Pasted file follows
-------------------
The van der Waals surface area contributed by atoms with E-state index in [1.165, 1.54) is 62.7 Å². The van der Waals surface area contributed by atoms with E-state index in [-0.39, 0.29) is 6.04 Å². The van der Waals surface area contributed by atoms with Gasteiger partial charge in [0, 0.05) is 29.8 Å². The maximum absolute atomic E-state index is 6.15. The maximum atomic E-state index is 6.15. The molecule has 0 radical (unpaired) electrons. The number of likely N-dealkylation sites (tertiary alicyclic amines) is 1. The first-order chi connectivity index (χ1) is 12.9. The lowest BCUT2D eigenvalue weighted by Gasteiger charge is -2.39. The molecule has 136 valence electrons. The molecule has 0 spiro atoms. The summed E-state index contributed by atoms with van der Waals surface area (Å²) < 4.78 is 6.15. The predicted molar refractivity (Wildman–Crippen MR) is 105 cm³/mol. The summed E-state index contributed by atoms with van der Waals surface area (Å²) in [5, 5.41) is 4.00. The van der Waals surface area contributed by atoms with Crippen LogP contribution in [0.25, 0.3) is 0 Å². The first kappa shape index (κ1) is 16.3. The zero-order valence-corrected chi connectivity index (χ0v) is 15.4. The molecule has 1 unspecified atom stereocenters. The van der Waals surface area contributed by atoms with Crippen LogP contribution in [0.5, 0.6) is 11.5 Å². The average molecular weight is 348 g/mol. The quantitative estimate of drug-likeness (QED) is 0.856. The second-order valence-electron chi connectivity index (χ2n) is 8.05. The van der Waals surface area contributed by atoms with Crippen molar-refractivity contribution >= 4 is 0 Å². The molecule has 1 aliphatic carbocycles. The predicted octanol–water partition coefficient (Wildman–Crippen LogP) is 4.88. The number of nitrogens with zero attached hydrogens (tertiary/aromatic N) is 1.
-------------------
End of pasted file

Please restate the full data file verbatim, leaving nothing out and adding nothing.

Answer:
The van der Waals surface area contributed by atoms with E-state index in [1.165, 1.54) is 62.7 Å². The van der Waals surface area contributed by atoms with E-state index in [-0.39, 0.29) is 6.04 Å². The van der Waals surface area contributed by atoms with Gasteiger partial charge in [0, 0.05) is 29.8 Å². The maximum absolute atomic E-state index is 6.15. The maximum atomic E-state index is 6.15. The molecule has 0 radical (unpaired) electrons. The number of likely N-dealkylation sites (tertiary alicyclic amines) is 1. The first-order chi connectivity index (χ1) is 12.9. The lowest BCUT2D eigenvalue weighted by Gasteiger charge is -2.39. The molecule has 136 valence electrons. The molecule has 0 spiro atoms. The summed E-state index contributed by atoms with van der Waals surface area (Å²) < 4.78 is 6.15. The predicted molar refractivity (Wildman–Crippen MR) is 105 cm³/mol. The summed E-state index contributed by atoms with van der Waals surface area (Å²) in [5, 5.41) is 4.00. The van der Waals surface area contributed by atoms with Crippen LogP contribution in [0.25, 0.3) is 0 Å². The first kappa shape index (κ1) is 16.3. The zero-order valence-corrected chi connectivity index (χ0v) is 15.4. The molecule has 1 unspecified atom stereocenters. The van der Waals surface area contributed by atoms with Crippen LogP contribution in [0.5, 0.6) is 11.5 Å². The average molecular weight is 348 g/mol. The quantitative estimate of drug-likeness (QED) is 0.856. The second-order valence-electron chi connectivity index (χ2n) is 8.05. The van der Waals surface area contributed by atoms with Crippen molar-refractivity contribution >= 4 is 0 Å². The molecule has 1 aliphatic carbocycles. The predicted octanol–water partition coefficient (Wildman–Crippen LogP) is 4.88. The number of nitrogens with zero attached hydrogens (tertiary/aromatic N) is 1.